Italy has so many great seaside resorts and beaches that it is hard to know where to begin when planning a summer holiday. On this page you’ll find my top suggestions. This selection should contain something for everyone; it includes my very favourite coastal spots, and others I wouldn’t care to visit in high season, though they would appeal to others. It is only a brief selection – Italy has a huge number of lovely places to visit – but I hope it will provide some ideas.
Italians love the sea, and flock to it each summer, so there is no such thing as an undiscovered Italian beach. But some are much quieter, smaller and more charming than others. If you possibly can, avoiding late July and August will make your holiday much cheaper and less crowded. June and early September are great months for the seaside in Italy, and May can also be nice, though the weather is less hot and beach establishments will only just be setting up for the summer.
Capri is a fabulous rocky island close to Naples and the Amalfi Coast. With glorious views, short walks, Roman ruins, boutiques and an exclusive atmosphere, it is one of my personal favourites for a holiday. Travellers should note that the island is expensive, and a ‘coastal’ rather than a ‘beach’ destination.
Cefalù is a charming historic seaside town in Sicily with a beautiful Norman cathedral, atmospheric lanes, and sandy beaches close to the town centre. It’s a super combination of authentic charm and beach lifestyle, and if you get bored of swimming in the sea or exploring historic lanes, you can climb the hill behind town, make day trips to other interesting Sicilian destinations such as Palermo or take a summer boat excursion to the Aeolian Islands.
The Amalfi Coast is probably the most spectacular coastline in Italy and offers a wide range of attractions, from the small beaches in pretty resorts to dramatic high-level hikes with staggering views. The beaches themselves are limited in size – Positano‘s beaches are pebbly; Amalfi‘s is gravelly and more bather-friendly – but for an all-round holiday with sunbathing, walking, swimming, views, gardens (don’t miss the famous gardens of Ravello) and boat trips, this is a great destination. Accommodation tends to be expensive, but there is a large choice, including some B&Bs.
Lido di Jesolo
Jesolo is an unpretentious modern beach resort near Venice, popular with families and with local youngsters, who visit for the nightlife. With the exception of the long day trip to Venice, there are no cultural attractions, but if you want a good, long beach and a resort atmosphere, it’s a safe choice.
Rimini is Italy’s classic mass-tourism summer beach resort: miles of sand divided up into sunbed concessions, hundreds of hotels, cheap shops and brash nightlife. The old town, a short distance inland, is more atmospheric, and the town offers a good range of activities including day trips to the little Republic of San Marino. Not for lovers of solitude, but it’s a convenient resort for a short break, with an airport of its own.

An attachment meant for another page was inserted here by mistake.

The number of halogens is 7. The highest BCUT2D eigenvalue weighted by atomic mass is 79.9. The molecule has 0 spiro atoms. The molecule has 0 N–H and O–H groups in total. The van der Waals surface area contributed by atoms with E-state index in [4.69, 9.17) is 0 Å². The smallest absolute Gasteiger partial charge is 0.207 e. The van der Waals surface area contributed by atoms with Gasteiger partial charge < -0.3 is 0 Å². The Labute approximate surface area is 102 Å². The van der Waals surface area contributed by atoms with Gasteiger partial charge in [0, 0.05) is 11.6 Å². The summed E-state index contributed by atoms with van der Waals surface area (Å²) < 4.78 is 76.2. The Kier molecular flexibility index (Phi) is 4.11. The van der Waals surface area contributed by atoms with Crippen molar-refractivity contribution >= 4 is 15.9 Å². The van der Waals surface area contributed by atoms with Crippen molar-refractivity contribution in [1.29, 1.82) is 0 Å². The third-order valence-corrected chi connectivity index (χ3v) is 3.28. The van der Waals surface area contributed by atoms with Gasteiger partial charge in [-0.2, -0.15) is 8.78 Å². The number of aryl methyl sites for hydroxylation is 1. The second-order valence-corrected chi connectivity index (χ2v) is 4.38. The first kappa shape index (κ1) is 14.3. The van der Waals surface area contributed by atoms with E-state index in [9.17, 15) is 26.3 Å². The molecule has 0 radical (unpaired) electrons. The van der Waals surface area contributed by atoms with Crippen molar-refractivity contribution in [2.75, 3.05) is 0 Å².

Sardinia is a large island famed for its beaches and turquoise sea. Although a very popular holiday destination, it has so many beaches that, especially in early or late summer, you can find space and tranquillity. The island group of La Maddalena, in a marine nature reserve, is a particularly good destination for unspoilt beaches.
Tropea, in Calabria, is renowned for its red onions, but it is also a holiday resort par excellence. Particularly popular with German-speaking holidaymakers, the town’s attractive historic centre sits on a rocky outcrop, with beaches on either side. Other, smaller, holiday resorts spread out along the coastline on either side of Tropea.
Otranto is a picturesque small resort on the coast in the southern region of Puglia. There’s only a small beach in the town, but more can be found along the coast. Otranto’s historic centre on a headland is very charming, with a handful of enticing bars, shops and restaurants, and there is a lovely twelfth-century church mosaic to admire. The famous baroque town of Lecce is a train-journey or a drive away.
Want somewhere a bit more off the beaten track? Scilla in Calabria, with a tourist beach, a picturesque fishermen’s quarter (called Chianalea) and a castle supposedly dating back into mythology, is one of Italy’s many seaside resorts which are not much known to non-Italians. On a railway line between Reggio Calabria and points north, it would make a pleasant place to hole up for a break.
Some of Italy’s best city destinations have beaches nearby, usually connected by bus to the centre of town. Both the beaches and the public transport may be crowded in summer, but many ‘city beaches’ are surprisingly pleasant, and make a refreshing break during a sightseeing trip. If you’re visiting a town within reach of the sea, ask the locals – they will always have a favourite beach to recommend.
> Mondello (Palermo) – fine, though crowded, beach with glorious shallow waters
> Venice Lido – just a boat trip from central Venice, the Lido has many affordable hotels as well as a long sandy beach.
> Ostia – Rome’s beach resort is nothing special, but it’s convenient for those without the time or transport to travel further afield
> Poetto (Cagliari) – lovely long beach a short bus-ride from the town centre.
> More seaside resorts – a longer list of Italy’s seaside resorts, organised by type of destination.
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